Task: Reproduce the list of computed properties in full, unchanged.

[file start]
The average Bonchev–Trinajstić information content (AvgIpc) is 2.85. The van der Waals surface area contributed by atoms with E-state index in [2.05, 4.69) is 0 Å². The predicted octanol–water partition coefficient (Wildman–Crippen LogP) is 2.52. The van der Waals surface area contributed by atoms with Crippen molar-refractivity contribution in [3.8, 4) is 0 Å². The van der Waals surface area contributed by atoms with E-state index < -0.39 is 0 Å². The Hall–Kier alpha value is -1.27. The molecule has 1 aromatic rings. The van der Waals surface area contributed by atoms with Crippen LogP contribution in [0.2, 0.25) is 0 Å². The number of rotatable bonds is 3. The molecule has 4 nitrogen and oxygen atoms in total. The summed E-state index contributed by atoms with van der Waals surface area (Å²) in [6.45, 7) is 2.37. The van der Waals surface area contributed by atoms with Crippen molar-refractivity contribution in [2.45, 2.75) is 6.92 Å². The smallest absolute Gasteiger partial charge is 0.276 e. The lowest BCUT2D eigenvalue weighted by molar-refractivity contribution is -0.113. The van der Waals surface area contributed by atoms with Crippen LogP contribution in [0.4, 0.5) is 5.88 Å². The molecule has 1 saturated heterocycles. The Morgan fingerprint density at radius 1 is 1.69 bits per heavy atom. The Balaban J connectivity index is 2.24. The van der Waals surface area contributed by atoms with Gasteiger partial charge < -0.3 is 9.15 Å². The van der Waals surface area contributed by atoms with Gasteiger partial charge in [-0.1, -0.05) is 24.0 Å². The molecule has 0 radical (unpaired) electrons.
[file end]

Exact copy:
The average Bonchev–Trinajstić information content (AvgIpc) is 2.85. The van der Waals surface area contributed by atoms with E-state index in [2.05, 4.69) is 0 Å². The predicted octanol–water partition coefficient (Wildman–Crippen LogP) is 2.52. The van der Waals surface area contributed by atoms with Crippen molar-refractivity contribution in [3.8, 4) is 0 Å². The van der Waals surface area contributed by atoms with E-state index < -0.39 is 0 Å². The Hall–Kier alpha value is -1.27. The molecule has 1 aromatic rings. The van der Waals surface area contributed by atoms with Crippen LogP contribution in [0.2, 0.25) is 0 Å². The number of rotatable bonds is 3. The molecule has 4 nitrogen and oxygen atoms in total. The summed E-state index contributed by atoms with van der Waals surface area (Å²) in [6.45, 7) is 2.37. The van der Waals surface area contributed by atoms with Crippen molar-refractivity contribution in [2.45, 2.75) is 6.92 Å². The smallest absolute Gasteiger partial charge is 0.276 e. The lowest BCUT2D eigenvalue weighted by molar-refractivity contribution is -0.113. The van der Waals surface area contributed by atoms with Crippen LogP contribution in [0.4, 0.5) is 5.88 Å². The molecule has 1 saturated heterocycles. The Morgan fingerprint density at radius 1 is 1.69 bits per heavy atom. The Balaban J connectivity index is 2.24. The van der Waals surface area contributed by atoms with Gasteiger partial charge < -0.3 is 9.15 Å². The van der Waals surface area contributed by atoms with Gasteiger partial charge in [-0.1, -0.05) is 24.0 Å². The molecule has 0 radical (unpaired) electrons.